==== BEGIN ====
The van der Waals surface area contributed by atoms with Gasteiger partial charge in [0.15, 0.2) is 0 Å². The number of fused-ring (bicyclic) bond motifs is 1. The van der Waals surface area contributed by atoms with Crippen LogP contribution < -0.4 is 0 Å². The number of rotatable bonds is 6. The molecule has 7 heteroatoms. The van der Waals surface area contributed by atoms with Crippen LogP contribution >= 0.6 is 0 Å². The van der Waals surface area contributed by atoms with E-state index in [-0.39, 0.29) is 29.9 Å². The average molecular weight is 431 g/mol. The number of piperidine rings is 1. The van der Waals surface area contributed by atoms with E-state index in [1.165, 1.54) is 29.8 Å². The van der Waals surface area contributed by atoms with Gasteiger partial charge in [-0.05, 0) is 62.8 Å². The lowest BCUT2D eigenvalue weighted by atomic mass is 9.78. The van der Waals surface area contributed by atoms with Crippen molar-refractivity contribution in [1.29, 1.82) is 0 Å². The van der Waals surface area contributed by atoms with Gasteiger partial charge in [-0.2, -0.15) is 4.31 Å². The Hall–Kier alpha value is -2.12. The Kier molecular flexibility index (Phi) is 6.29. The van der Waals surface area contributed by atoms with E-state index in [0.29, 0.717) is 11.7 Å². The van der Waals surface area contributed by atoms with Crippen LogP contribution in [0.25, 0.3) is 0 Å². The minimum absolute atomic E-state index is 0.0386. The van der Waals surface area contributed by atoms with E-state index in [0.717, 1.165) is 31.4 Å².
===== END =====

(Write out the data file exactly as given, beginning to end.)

The van der Waals surface area contributed by atoms with Gasteiger partial charge in [0.15, 0.2) is 0 Å². The number of fused-ring (bicyclic) bond motifs is 1. The van der Waals surface area contributed by atoms with Crippen LogP contribution < -0.4 is 0 Å². The number of rotatable bonds is 6. The molecule has 7 heteroatoms. The van der Waals surface area contributed by atoms with Crippen LogP contribution >= 0.6 is 0 Å². The van der Waals surface area contributed by atoms with E-state index in [-0.39, 0.29) is 29.9 Å². The average molecular weight is 431 g/mol. The number of piperidine rings is 1. The van der Waals surface area contributed by atoms with E-state index in [1.165, 1.54) is 29.8 Å². The van der Waals surface area contributed by atoms with Gasteiger partial charge in [-0.05, 0) is 62.8 Å². The lowest BCUT2D eigenvalue weighted by atomic mass is 9.78. The van der Waals surface area contributed by atoms with Crippen molar-refractivity contribution in [1.29, 1.82) is 0 Å². The van der Waals surface area contributed by atoms with Gasteiger partial charge in [-0.2, -0.15) is 4.31 Å². The Hall–Kier alpha value is -2.12. The Kier molecular flexibility index (Phi) is 6.29. The van der Waals surface area contributed by atoms with E-state index in [0.29, 0.717) is 11.7 Å². The van der Waals surface area contributed by atoms with Crippen LogP contribution in [0.25, 0.3) is 0 Å². The minimum absolute atomic E-state index is 0.0386. The van der Waals surface area contributed by atoms with E-state index in [0.717, 1.165) is 31.4 Å².